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Thanks, XXXXX XXXXX early formation of the company and throughout my time there the promise of the equity was verbal and was also implied by the level of my responsibilities and the plans for me as the company grew. I was hired away from a higher paying management job to take this position based upon these promises and the representations made about the investment dollars going into the company - it was represented to be the next Chipotle and the investors behind Smash Burger were also involved. Smash Burger is a rapidly growing chain of gourmet burger restaurants. I was the original and only employee at the beginning and was to be the main guy due to my age, ability, experience and work ethic. I generally worked at least 70 hours per week and conducted myself as an owner with a whatever it took attitude. Many times over 80 hours per week. While I believed my trust in him and the representations were justifiably, he did acknowledge the promise of 5% equity in the company in an email.
Thanks, XXXXX XXXXX my beliefs based on just the basic facts that I have stated. Last questions, all of the detailed evidence, emails, conduct, statements from other people tell the story of his pattern of deceit but like anyone committing fraudulent schemes, they tend to put as little as possible in writing and so its not like a specific written contract but rather implied contract where the court would have to make a fraud/contract determination based upon the actors. For example, he gave attorneys, suppliers and marketing people equity in exchange for services, therefore it is logical that he made the same promise to me? Is a jury allowed to draw these inferences and look at the story rather than the form he puts things in?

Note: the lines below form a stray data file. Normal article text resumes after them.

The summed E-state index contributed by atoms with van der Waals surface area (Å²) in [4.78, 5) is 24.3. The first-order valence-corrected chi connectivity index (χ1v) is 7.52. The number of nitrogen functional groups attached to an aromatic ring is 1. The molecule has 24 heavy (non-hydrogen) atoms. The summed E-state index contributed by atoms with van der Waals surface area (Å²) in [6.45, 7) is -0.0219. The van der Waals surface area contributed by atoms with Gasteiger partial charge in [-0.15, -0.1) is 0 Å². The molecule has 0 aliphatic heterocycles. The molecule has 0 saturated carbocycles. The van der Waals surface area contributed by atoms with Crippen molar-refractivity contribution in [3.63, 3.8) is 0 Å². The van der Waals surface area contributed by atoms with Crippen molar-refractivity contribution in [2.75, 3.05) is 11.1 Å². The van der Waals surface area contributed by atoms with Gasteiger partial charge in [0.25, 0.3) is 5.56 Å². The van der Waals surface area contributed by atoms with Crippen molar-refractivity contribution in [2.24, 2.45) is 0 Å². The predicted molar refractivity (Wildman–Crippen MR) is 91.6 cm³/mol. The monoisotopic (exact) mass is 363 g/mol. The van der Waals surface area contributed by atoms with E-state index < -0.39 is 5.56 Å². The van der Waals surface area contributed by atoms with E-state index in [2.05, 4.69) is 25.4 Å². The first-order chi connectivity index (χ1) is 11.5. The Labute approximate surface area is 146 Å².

Also, the company has negative equity now but it had perceived or expected value as the investors were excited about the new company. Over 1 million dollars was sold to investors at the rate of $120,000 for 5%. Had I had access to the equity back then, the chances of selling the stake was very good. Now, its worthless to me so I want to be paid for its past rather than its current value. Do I have a valid argument, otherwise, it may not make sense to sue over the equity that is currently worthless?
Finally, the company has no assets so even with a judgment, I still lose even the wage claim if the company has no money and cannot force the owner to pay for the company's judgment - is that correct? However, if he has committed fraud in connection with the wage and equity claim or if it is determined that he wrongfully terminated me, can the corporate veil be pierced and sue him personally? He is a millionaire so he has plenty of assets.
Thanks, that was a very thorough and detailed answer. Have a nice weekend!
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